[Slowhand] Cream Poster Revives Artist's Career
turbineltd at btconnect.com
Thu Jul 10 02:42:16 EDT 2008
The Santa Monica-based artist who designed many famous rock album covers
will attend the opening of his exhibit at The Lab in Costa Mesa.
By Jack Salisbury
Updated: Wednesday, July 9, 2008 8:51 PM PDT
John Van Hamersveld created this Rolling Stones billboard. [Picture Removed]
You may not know the name, but John Van Hamersveld's work is about as
recognizable as the rock icons he has portrayed on his posters.
The Beatles. Jimi Hendrix. The Rolling Stones.
He created album covers and posters for them. The most famous among them
include "The Magical Mystery Tour," and "Exile on Main Street."
But just when he was at the height of his career in the early '80s he grew
disenchanted by the "plastic" nature of the music industry.
"The earlier culture was more of a subculture, it was more of a life
culture," Van Hamersveld said. "Then it turned into a corporate world, and
we're still suffering from it. We still live in this packaged, plastic
So he put his pencils down and walked away.
The Santa Monica resident worked as a design consultant in apparel and
architecture for more than two decades until 2005, when he was asked by Eric
Clapton's merchandising manager to create a poster for one of Clapton's
Five hundred posters sold in five minutes. Before Van Hamersveld knew it,
his drawing career was on track again.
"A whole world opened up to me that I could actually draw in again," Van
Hamersveld said. "All of a sudden I had gone around the world over this
drawing I had done on my table.
"It was the welcome back."
Van Hamersveld, 66, and his colorful sketches will be on hand Saturday with
the opening of his exhibit at The Lab in Costa Mesa to sign his rock and
surf posters. The exhibit will stay up through July 20.
Van Hamersveld created his most influential art during the '60s
counter-culture. A California surfer originally from Maryland, he designed
the album covers for Kiss' "Hotter than Hell" and Blondie's "Eat to the
Beat," and created the DayGlo poster for the 1966 surf documentary "The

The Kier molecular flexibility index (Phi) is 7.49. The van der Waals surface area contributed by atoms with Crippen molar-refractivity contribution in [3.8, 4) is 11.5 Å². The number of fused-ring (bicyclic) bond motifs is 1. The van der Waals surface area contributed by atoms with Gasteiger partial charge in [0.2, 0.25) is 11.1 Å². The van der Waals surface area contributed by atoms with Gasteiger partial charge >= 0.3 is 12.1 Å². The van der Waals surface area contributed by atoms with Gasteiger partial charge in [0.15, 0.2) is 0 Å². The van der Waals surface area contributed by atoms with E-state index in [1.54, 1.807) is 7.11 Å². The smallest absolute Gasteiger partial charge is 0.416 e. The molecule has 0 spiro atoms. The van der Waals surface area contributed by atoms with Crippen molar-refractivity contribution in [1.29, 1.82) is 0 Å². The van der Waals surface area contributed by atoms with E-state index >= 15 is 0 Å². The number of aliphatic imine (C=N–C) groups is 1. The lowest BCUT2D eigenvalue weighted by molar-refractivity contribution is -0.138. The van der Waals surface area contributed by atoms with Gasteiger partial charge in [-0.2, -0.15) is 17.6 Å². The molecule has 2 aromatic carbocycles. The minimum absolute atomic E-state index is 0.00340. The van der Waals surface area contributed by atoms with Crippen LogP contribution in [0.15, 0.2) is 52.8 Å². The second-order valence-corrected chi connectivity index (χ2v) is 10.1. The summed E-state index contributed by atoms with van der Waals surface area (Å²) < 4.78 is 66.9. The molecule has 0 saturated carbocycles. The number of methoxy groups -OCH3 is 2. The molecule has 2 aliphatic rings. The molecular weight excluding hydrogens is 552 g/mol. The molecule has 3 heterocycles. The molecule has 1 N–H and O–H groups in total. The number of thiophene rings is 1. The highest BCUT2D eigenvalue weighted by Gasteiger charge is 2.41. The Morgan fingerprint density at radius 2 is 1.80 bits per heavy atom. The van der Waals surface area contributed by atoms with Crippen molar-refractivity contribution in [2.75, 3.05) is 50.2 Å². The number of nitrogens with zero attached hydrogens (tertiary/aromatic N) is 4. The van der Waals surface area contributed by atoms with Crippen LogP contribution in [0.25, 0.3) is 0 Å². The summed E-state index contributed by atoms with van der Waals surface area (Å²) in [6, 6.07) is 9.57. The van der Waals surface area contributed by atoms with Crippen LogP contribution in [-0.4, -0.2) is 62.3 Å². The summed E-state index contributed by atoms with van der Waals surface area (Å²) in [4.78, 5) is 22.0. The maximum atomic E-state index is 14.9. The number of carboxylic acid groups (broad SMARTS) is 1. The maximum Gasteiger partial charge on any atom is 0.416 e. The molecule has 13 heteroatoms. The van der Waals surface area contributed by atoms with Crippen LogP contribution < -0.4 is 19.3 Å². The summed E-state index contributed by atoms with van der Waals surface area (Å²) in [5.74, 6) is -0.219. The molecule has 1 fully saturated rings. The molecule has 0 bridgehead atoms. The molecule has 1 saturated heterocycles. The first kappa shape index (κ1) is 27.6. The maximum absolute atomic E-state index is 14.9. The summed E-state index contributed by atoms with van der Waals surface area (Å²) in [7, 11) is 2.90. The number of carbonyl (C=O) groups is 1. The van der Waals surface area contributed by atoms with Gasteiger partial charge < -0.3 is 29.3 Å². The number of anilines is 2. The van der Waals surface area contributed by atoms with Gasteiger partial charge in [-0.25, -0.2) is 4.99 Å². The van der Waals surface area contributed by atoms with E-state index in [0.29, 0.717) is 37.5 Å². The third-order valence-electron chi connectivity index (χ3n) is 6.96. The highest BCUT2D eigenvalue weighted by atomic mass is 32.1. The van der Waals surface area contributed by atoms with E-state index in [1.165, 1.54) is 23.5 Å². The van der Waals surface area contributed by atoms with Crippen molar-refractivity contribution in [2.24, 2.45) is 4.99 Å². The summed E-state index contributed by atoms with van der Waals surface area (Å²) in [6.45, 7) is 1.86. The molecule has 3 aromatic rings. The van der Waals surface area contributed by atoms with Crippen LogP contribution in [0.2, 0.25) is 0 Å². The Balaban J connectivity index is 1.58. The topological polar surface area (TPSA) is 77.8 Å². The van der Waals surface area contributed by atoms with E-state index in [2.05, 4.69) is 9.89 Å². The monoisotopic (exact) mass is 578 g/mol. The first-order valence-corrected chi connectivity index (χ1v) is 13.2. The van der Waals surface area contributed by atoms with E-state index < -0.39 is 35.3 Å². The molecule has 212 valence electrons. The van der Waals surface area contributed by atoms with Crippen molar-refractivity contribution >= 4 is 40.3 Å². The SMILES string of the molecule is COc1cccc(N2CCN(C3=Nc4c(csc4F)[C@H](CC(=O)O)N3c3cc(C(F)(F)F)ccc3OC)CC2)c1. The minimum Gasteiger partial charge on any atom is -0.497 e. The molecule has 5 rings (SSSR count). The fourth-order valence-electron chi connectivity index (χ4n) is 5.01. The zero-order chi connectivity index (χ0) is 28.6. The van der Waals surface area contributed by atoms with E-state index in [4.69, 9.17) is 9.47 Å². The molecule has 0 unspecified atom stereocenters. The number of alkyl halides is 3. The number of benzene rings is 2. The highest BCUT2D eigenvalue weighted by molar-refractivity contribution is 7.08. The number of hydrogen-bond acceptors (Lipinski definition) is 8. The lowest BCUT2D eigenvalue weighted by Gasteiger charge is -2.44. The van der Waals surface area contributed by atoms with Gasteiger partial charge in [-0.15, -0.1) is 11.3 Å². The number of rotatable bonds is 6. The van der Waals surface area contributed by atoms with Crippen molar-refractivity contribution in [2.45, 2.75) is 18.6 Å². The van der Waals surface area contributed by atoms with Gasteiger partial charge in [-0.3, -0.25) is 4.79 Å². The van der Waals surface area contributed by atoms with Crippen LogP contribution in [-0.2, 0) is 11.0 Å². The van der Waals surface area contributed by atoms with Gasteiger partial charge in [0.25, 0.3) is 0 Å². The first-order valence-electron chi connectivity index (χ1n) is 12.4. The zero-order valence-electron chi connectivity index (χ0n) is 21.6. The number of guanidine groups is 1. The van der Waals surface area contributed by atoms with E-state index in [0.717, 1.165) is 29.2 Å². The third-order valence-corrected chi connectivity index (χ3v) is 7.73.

As Van Hamersveld said, however, his two greatest works were posters drawn
for Jimi Hendrix and Jefferson Airplane before their 1968 "Pinnacle"
concerts at the Shrine Auditorium.
"The Hendrix [poster] is the beginning of my avant-garde drawing style," Van
Hamersveld said. "The [Jefferson Airplane] Indian is really an icon for the
hippie culture of its day: the tribe."
Now that he's free again to create what he wants, Van Hamersveld has been
touring the country with poster signings the last few years. His stop in
Costa Mesa is one of many in California.
Though The Lab regularly features emerging artists and students from the
area, Van Hamersveld's gallery is no typical exhibit.
"It's a special show to have John come in," said Monet Quick, The Lab's
community development director.
The show was arranged, in part, due to the relationship between Van
Hamersveld and The Lab's owner, Shaheen Sadeghi. The two became friends in
the '80s as they worked in the surf apparel industry.
Gallery hours at The Lab will vary. Private appointments to view Van
Hamersveld's work can be made by e-mailing The Lab at info at thelab.com.
IF YOU GO
WHAT: The Lab's exhibit of posters and album covers by John Van Hamersveld
WHERE: The Lab, 2930 Bristol St., Costa Mesa
WHEN: Van Hamersveld will be signing posters from 7 to 10 Saturday night.
The gallery will be open from then until July 20.
CALL: (714) 966-6660
More information about the Slowhand